Finally, remember that you are not the only one that is going through this dire situation. There are many other people that may be in the exact same situation as you. Don’t be afraid to seek out social groups either locally or online. Be open-minded to going to a support group to connect with others that can lend an ear or even a helping hand. It also helps to talk with people who have experience dealing with the same issues as they can understand what you are going through better than most others and could even be the source of some meaningful new friendships.

Saying goodbye

Through this whole process it is important to accept the fact that some people get better and some are not able to recover. Your loved one may be on the road to recovery and will one day be all better; but, in some cases death is inevitable and it’s important to be prepared to say goodbye. Grief, when dealing with a long term illness, is a lot different than that of a sudden death, primarily because there is period of time where there is an expectation of death. In their book “Saying Goodbye,” Dr. Barbara Okun and Dr. Joseph Nowinski detail the grieving process from diagnosis to death in 5 phases:

Phase 1: Crisis

This stage begins with the diagnosis of the serious or terminal disease. A crisis is created in the lives of those involved. Anxiety and fear are the most prevalent emotions during this phase. The best thing to do in this phase is to remove as much of the unknown as possible by researching the disease itself, treatment options, and what to expect throughout the rest of the process.

Phase 2: Unity

This stage is when the person who was diagnosed and their friends and family accept the situation and begin to come together and define their role going forth. It is important to define what the needs/capabilities of each person is and be open and honest with all involved.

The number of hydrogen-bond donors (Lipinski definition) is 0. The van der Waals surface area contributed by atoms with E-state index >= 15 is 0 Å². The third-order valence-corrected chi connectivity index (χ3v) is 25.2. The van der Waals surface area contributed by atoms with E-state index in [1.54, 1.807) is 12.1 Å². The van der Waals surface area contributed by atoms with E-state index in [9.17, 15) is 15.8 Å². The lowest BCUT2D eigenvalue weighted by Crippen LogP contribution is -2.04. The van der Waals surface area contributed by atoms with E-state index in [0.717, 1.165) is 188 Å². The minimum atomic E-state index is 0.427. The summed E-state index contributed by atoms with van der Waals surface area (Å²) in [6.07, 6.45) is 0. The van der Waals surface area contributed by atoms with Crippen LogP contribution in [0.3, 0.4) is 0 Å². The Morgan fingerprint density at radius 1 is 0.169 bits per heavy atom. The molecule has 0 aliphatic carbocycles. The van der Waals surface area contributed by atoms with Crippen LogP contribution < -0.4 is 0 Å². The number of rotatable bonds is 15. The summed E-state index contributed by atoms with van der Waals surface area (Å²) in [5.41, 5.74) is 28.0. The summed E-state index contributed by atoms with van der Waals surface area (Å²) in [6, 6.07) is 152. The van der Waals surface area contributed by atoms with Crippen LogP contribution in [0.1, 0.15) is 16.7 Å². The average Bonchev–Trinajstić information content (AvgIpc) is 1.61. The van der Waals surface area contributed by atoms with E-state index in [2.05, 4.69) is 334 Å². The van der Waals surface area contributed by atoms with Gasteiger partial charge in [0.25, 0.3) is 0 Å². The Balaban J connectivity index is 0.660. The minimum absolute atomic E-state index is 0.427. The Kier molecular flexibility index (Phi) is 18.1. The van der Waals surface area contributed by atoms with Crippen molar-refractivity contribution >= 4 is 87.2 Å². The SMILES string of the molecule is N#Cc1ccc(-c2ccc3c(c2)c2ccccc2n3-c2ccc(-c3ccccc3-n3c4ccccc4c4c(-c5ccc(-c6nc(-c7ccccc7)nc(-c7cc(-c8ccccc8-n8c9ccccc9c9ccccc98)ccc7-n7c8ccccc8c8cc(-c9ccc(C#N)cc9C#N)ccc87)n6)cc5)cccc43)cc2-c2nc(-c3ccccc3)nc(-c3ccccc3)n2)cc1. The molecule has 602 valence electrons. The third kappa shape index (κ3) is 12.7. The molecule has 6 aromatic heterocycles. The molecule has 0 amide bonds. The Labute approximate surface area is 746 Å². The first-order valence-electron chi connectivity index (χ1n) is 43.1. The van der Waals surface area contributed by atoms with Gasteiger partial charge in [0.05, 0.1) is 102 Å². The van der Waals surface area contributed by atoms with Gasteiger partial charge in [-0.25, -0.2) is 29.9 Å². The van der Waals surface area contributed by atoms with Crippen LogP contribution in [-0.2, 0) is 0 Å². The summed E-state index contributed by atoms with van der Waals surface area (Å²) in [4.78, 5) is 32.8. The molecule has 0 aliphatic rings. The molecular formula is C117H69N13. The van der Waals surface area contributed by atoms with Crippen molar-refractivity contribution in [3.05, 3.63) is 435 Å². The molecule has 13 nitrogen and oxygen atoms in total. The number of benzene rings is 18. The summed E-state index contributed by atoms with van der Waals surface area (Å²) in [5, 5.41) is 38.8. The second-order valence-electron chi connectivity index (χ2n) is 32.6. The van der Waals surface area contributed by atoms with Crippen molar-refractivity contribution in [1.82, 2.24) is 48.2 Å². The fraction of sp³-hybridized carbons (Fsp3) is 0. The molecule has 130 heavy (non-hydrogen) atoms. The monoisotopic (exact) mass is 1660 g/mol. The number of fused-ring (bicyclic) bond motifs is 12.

Phase 3: Upheaval

Upheaval occurs as the life changes brought on by the situation begin to create issues and difficulties with in the social circle of family and friends. Frustrations, guilt, and resentment can surface creating animosity between friends and family members. During this stage it is important to maintain open communication and try your best to let go of negative feelings as they arise.

Phase 4: Resolution

This stage occurs once the ill person has reached a point where recovery is no longer an option and death becomes a reality. Family members and friends begin to accept the reality of the situation. This is where the real grief starts and various people will have a stronger reaction than others. It is important to let everyone grieve in their own way and not pass judgment. This phase is important in that it may be the last chance to resolve issues between yourself and the dying, recall good memories of the times you spent together, and to say any last words you have before they pass. Seize the opportunity when you can.

Phase 5: Renewal

The final stage begins after the person has passed on, usually at their funeral. This can be an extremely confusing time as everyone grapples with the reality of what happened and their own mixed emotions. But this is the time where you can begin to try and focus on the good times you spent with them, and decide how you will remember them and honor their life in a positive light.

Source:  Saying Goodbye by Barbara Okun, Ph.D. and Joseph Nowinski, Ph.D. by arrangement with Berkley Publishing Group, a member of Penguin Group (USA), Inc, Copyright © 2011 by Harvard University.

These descriptions are just a brief overview. For a full description of the phases please visit http://www.helpguide.org/harvard/saying-goodbye.htm

Whew, okay heavy subject I know, but it is one that we could all face at some point in our lives. If you or someone you know is dealing with this in their lives and needs help, please seek out support groups online or at a local cancer center, or consider seeking professional counseling. If you have an employee assistance program through your employer, it can be a great resource that can provide guidance, help finding information, and referrals to counseling.

 

To Your Wellbeing,

-Nic Mckane

 

Resources:

American Cancer Society

1-800-227-2345

http://www.cancer.org/index

Family Caregiver Alliance

https://caregiver.org/taking-care-you-self-care-family-caregivers

Cancer Care

http://www.cancercare.org/